Nickel frequently causes allergic reactions, and the metal is found in all kinds of gadgets. Case in point: an iPad. An 11-year-old boy suffered a rash so bad he had to stay home from school and was eventually treated at a hospital in San Diego, and it turns out the culprit was a first-generation iPad purchased in 2010, which he used "daily," says Dr. Sharon Jacob, a dermatologist at the hospital that treated him. The rash spread across his body and didn't respond to standard treatments, the AP reports by way of Pediatrics.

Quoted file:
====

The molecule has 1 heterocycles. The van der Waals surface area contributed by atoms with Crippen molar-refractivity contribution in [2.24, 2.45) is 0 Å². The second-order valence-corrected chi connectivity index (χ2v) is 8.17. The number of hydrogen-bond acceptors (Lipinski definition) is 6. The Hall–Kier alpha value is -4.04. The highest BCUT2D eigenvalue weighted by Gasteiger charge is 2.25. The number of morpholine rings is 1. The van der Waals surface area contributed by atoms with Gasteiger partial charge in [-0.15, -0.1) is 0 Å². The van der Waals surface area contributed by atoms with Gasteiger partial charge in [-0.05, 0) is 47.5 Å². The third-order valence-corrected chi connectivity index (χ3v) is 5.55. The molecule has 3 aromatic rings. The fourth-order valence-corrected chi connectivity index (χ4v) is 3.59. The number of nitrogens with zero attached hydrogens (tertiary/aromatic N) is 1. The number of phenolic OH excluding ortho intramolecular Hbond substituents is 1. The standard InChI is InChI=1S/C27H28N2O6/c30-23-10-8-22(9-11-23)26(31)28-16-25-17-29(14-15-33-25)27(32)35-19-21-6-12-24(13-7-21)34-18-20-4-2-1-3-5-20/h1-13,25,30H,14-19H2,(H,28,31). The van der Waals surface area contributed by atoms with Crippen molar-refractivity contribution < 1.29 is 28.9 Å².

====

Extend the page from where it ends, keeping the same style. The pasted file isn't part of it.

Putting the iPad in a case and wiping nickel from his diet solved the problem, Jacob says. Apple hasn't commented on the situation, and it's not clear whether all iPads contain nickel, the AP notes. In the boy's case, doctors tested the device and identified a chemical compound found in nickel in the iPad's outside coating. But many items do contain the metal, including some jewelry and zippers. Nickel allergies are on the rise, says Jacob, who points to data showing 25% of kids who are skin-tested for allergies show a nickel allergy, up from 17% a decade ago. Pediatricians suggest parents put iPads in metal-free cases, CBC notes. (Read more iPad stories.)